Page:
My history with television is slightly strange. I only really started getting into television after the first two seasons of Community had aired, so I have a lot of catching up to do. Luckily The A.V. Club has its “classic” reviews that give me a chance to catch up on things I’ve missed. So when Todd VanDerWerff announced he was covering Lost last year in May/June (then when he moved to Vox, Myles McNutt took over), I was glad of the opportunity to catch up. I had seen the first half of the pilot, the first Kate episode, “Numbers”, “Every Man for Himself” and “Flashes Before Your Eyes”. That’s a strange bunch of episodes to have seen. Last week saw the beginning of The A.V. Club‘s season 3 coverage, and because I was home by myself on Thursday, I ended up watching ten episodes instead of two.
I understand that fans weren’t fond of the first part of season 3, but I didn’t think it was too bad. Admittedly, when I binge on a television show I watch it less critically than when I’m watching it week to week. Furthermore, from what I’ve read about the way the episodes aired, there were six episodes, then a three month break before the rest of the season, which is just bizarre. Given the way that television writers tend to build arcs through various parts of a television season (the second season of Scandal is the best example of this, with the brilliant “Defiance” arc over the first 13 episodes, then dedicating the back 9 to another storyline), this is what should have been done with Lost in this scenario. I can understand why people complained about stalling, because that’s what happened. If it had just been a 6 episode arc in which Jack, Kate and Sawyer tried to escape from The Others’ island, that may have worked. Given the size of the cast however, we had to go back to Sayid, Jin and Sun as well as the rest of the castaways on the beach, and sadly not all of it worked.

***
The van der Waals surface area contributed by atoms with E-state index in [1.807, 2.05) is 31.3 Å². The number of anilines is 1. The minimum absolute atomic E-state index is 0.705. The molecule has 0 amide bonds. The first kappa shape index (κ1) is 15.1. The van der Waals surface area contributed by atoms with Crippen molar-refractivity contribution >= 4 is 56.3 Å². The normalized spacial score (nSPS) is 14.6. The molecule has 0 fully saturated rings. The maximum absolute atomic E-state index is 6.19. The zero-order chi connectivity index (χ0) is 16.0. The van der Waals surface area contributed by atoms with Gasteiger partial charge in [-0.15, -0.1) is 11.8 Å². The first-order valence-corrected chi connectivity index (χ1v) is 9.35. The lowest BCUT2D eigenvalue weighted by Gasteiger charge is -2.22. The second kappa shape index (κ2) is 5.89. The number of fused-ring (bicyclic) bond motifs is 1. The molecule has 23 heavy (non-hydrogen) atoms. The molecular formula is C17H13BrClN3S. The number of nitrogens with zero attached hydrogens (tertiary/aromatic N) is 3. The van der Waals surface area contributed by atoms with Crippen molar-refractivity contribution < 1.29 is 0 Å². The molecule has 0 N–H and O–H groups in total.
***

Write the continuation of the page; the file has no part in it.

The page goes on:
I liked The Others’ separate island that wasn’t part of their island camp, and I want to know where they got their information about the survivors. How did they know that Jack was a spinal surgeon, and basically everything about his life? It explains why they only want to take people ‘pure of heart’ (at least that’s what I think Goodwin told Ana Lucia last season), but there also has to be more of that, and it’s impossible to call some of the actions The Others have taken against the castaways ‘pure of heart’. They need Jack because he’s a spinal surgeon and can operate on Benjamin Linus. Why did they want Sawyer and Kate? Ben was particularly interested in Locke last season, and I want those two to have more scenes together. The least interesting aspect of this storyline was the love triangle, and I am constantly amazed that Kate even thinks there’s a choice between Sawyer and Jack. Admittedly Kate doesn’t get to see Jack’s flashbacks, but if she saw them she’d choose Sawyer in a heartbeat. And how can a straight lady not choose Josh Holloway over Matthew Fox? Despite my biases in this post and in The Good Wife, I really do hate love triangles. I just also manage to get sucked into them.
As far as the castaways on the beach go, not much has happened. Mr Eko died even though Locke tried to save him; Hurley got an old car to work (that was a great episode, especially when he bribed Sawyer with beer); they went to visit the Pearl station, and when Kate and Sawyer got back, Kate went to find Jack with Locke and Sayid. Also Nikki and Paulo appeared, and while I don’t hate them the way long-time Lost fans seem to, or even dislike them, I am wondering why they’re there. I mentioned above that I’d seen “Flashes Before Your Eyes” previously, and I had no idea what was going on, because it was the fifth episode of Lost I’d ever seen, but I remembered it as soon as the lady pointed out the man in the red shoes. One of the reason why Desmond episodes work so well at this stage is because we’re learning more about him, and his flashbacks aren’t treading over familiar territory (don’t even get me started on the story of Jack getting a tattoo). Also Desmond’s ability to travel through time are quite fascinating, and it’s interesting that the show foreshadowed (or exposited) Charlie’s death before it happened (I know he dies, but not how or when). Even though many of these early season three episodes were problematic, like all well-made television, they made me want to watch more, and on a basic level, that’s all I ask for from television.